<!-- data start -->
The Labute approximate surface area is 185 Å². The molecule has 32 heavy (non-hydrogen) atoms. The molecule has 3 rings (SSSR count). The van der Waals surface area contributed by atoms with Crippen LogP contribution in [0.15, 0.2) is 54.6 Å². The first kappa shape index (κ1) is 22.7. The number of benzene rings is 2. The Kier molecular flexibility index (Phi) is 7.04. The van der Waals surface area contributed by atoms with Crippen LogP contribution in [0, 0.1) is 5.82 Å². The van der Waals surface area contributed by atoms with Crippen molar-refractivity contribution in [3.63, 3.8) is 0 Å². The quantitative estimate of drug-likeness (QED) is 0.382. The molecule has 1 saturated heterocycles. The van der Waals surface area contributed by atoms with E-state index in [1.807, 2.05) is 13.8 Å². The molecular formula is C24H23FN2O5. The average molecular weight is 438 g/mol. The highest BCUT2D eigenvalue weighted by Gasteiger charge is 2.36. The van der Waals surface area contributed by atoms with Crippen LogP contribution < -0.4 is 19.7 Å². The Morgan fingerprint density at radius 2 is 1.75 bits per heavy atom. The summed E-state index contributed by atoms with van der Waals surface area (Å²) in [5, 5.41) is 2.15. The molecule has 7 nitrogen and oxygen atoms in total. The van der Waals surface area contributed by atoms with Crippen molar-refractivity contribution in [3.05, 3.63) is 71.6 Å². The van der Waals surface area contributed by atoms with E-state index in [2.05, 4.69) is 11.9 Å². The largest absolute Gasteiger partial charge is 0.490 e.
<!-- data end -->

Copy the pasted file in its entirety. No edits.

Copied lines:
The Labute approximate surface area is 185 Å². The molecule has 32 heavy (non-hydrogen) atoms. The molecule has 3 rings (SSSR count). The van der Waals surface area contributed by atoms with Crippen LogP contribution in [0.15, 0.2) is 54.6 Å². The first kappa shape index (κ1) is 22.7. The number of benzene rings is 2. The Kier molecular flexibility index (Phi) is 7.04. The van der Waals surface area contributed by atoms with Crippen LogP contribution in [0, 0.1) is 5.82 Å². The van der Waals surface area contributed by atoms with Crippen molar-refractivity contribution in [3.63, 3.8) is 0 Å². The quantitative estimate of drug-likeness (QED) is 0.382. The molecule has 1 saturated heterocycles. The van der Waals surface area contributed by atoms with E-state index in [1.807, 2.05) is 13.8 Å². The molecular formula is C24H23FN2O5. The average molecular weight is 438 g/mol. The highest BCUT2D eigenvalue weighted by Gasteiger charge is 2.36. The van der Waals surface area contributed by atoms with Crippen LogP contribution < -0.4 is 19.7 Å². The Morgan fingerprint density at radius 2 is 1.75 bits per heavy atom. The summed E-state index contributed by atoms with van der Waals surface area (Å²) in [5, 5.41) is 2.15. The molecule has 7 nitrogen and oxygen atoms in total. The van der Waals surface area contributed by atoms with Crippen molar-refractivity contribution in [3.05, 3.63) is 71.6 Å². The van der Waals surface area contributed by atoms with E-state index in [2.05, 4.69) is 11.9 Å². The largest absolute Gasteiger partial charge is 0.490 e.